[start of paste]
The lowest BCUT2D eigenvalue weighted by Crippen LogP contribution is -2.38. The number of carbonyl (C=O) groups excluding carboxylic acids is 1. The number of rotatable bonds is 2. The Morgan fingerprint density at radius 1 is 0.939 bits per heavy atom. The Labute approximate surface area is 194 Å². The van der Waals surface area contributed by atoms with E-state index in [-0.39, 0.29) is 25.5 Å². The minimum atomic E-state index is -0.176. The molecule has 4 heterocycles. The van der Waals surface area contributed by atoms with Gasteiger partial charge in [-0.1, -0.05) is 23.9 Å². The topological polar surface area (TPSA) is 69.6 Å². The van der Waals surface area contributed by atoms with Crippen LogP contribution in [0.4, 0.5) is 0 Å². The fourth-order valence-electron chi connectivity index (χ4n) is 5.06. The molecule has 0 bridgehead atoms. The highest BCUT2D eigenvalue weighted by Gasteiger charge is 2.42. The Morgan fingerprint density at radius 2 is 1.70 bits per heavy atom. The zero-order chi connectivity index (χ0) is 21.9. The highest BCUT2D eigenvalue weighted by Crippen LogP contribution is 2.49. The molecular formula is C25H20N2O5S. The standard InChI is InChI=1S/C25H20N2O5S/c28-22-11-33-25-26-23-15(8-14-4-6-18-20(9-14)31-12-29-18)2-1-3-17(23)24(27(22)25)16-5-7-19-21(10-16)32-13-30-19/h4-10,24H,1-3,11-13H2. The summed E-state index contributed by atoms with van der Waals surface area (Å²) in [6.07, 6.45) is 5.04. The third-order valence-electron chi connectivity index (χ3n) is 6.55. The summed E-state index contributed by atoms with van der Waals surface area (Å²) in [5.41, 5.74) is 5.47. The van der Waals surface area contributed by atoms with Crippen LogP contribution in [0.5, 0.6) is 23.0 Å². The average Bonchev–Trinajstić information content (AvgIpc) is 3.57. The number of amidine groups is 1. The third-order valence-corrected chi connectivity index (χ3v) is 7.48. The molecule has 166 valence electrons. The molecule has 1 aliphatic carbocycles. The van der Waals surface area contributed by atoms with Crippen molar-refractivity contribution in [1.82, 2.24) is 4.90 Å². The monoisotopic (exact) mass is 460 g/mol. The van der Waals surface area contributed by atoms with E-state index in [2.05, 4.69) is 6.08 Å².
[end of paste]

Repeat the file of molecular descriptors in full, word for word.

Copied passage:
The lowest BCUT2D eigenvalue weighted by Crippen LogP contribution is -2.38. The number of carbonyl (C=O) groups excluding carboxylic acids is 1. The number of rotatable bonds is 2. The Morgan fingerprint density at radius 1 is 0.939 bits per heavy atom. The Labute approximate surface area is 194 Å². The van der Waals surface area contributed by atoms with E-state index in [-0.39, 0.29) is 25.5 Å². The minimum atomic E-state index is -0.176. The molecule has 4 heterocycles. The van der Waals surface area contributed by atoms with Gasteiger partial charge in [-0.1, -0.05) is 23.9 Å². The topological polar surface area (TPSA) is 69.6 Å². The van der Waals surface area contributed by atoms with Crippen LogP contribution in [0.4, 0.5) is 0 Å². The fourth-order valence-electron chi connectivity index (χ4n) is 5.06. The molecule has 0 bridgehead atoms. The highest BCUT2D eigenvalue weighted by Gasteiger charge is 2.42. The Morgan fingerprint density at radius 2 is 1.70 bits per heavy atom. The zero-order chi connectivity index (χ0) is 21.9. The highest BCUT2D eigenvalue weighted by Crippen LogP contribution is 2.49. The molecular formula is C25H20N2O5S. The standard InChI is InChI=1S/C25H20N2O5S/c28-22-11-33-25-26-23-15(8-14-4-6-18-20(9-14)31-12-29-18)2-1-3-17(23)24(27(22)25)16-5-7-19-21(10-16)32-13-30-19/h4-10,24H,1-3,11-13H2. The summed E-state index contributed by atoms with van der Waals surface area (Å²) in [6.07, 6.45) is 5.04. The third-order valence-electron chi connectivity index (χ3n) is 6.55. The summed E-state index contributed by atoms with van der Waals surface area (Å²) in [5.41, 5.74) is 5.47. The van der Waals surface area contributed by atoms with Crippen LogP contribution in [0.5, 0.6) is 23.0 Å². The average Bonchev–Trinajstić information content (AvgIpc) is 3.57. The number of amidine groups is 1. The third-order valence-corrected chi connectivity index (χ3v) is 7.48. The molecule has 166 valence electrons. The molecule has 1 aliphatic carbocycles. The van der Waals surface area contributed by atoms with Crippen molar-refractivity contribution in [1.82, 2.24) is 4.90 Å². The monoisotopic (exact) mass is 460 g/mol. The van der Waals surface area contributed by atoms with E-state index in [2.05, 4.69) is 6.08 Å².